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I am looking for a way to search and replace some words in my database.

I have many posts on one of my blog and i want to replace words using regexes.

before publishing, I marked every place I wish to delete/replace with a text XXXX and another part with YYYY

Now I have words within XXXX and YYYY.

E.g,

XXXX todays news will never end. YYYY

now I want to delete/replace all the words from XXXX to YYYY

Some of the words are in new paragraph, but are still marked with XXXX and YYYY at the end of every word.

I have checked out plugins and sql database code, but all of them are just specific word replacer, I need to replace from X to Y

thanks in advance.

1

Untested, but I believe you can do something like this:

add_action( 'init', function() {

    // since were editing content, we want to be very very careful
    // well do a dry run output first to make sure were doing what we want
    $dryrun = true;

    // Regex pattern finds anything between the X and Y bounds.
    $pattern = '/(XXXX)(.+?)(YYYY)/gms';

    // Get and cycle through ALL published `posts`
    $all_posts = get_posts('posts_per_page=-1');
    foreach ($all_posts as $a_post) {

        // replace the pattern with our new content.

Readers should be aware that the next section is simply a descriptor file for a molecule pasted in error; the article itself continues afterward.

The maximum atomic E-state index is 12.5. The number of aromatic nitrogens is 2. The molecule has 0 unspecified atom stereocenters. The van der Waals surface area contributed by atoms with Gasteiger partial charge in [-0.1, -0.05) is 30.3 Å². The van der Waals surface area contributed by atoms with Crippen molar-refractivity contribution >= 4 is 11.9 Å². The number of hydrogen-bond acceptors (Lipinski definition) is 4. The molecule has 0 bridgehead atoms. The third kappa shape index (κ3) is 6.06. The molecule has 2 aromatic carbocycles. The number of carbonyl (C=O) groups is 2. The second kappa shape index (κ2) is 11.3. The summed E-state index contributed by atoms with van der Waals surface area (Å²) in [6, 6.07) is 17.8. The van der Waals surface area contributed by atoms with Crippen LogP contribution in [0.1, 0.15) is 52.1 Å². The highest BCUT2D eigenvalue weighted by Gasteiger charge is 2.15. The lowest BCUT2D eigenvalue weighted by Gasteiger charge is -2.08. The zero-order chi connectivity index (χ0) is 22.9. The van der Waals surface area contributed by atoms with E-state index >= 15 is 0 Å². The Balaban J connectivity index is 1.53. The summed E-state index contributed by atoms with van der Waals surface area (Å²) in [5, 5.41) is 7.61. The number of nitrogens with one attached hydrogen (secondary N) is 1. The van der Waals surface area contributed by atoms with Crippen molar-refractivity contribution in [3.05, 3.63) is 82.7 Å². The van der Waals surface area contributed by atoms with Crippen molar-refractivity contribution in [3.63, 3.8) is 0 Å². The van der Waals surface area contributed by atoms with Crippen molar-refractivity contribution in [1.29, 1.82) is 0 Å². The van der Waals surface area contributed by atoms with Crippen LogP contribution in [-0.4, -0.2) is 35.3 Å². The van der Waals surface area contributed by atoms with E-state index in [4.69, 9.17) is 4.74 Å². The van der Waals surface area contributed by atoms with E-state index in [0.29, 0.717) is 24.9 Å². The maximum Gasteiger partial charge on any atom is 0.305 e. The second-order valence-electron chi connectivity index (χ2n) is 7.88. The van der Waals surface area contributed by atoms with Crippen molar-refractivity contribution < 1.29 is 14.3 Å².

// If the content is to be preserved, we could use $2 in the second arg
        $new_content = preg_replace($pattern, "New content here", $a_post->post_content);

        // if somthing was replaced, lets continue
        if ( $new_content != $a_post->post_content ) {

            // display what _would_ be changing
            if ( $dryrun ) {
                echo "<div>update post #{$a_post->ID} to:</div>";
                echo "<pre>{$new_content}</pre>";
            } else {
                // update the post_content with our new content
                wp_update_post(array(
                    'ID' => $a_post->ID,
                    'post_content' => $new_content,
                ));             
            }
        } else {
            // nothing was changed, if dry run, just print the notice.
            if ( $dryrun ) {
                echo "<div>nothing to update in post #{$a_post->ID}</div>";
            }
        }
    }
});

Even though this code has a dry run on it, always back up your database content and verify it before doing mass-modifying like this, things can go horribly wrong very quickly.

  • 2
    You could avoid risk by running the same preg_replace on 'the_content', leaving the database unaltered. – CK MacLeod Sep 1 '18 at 0:58
  • +1, yes good tip! – David Sword Sep 1 '18 at 21:27

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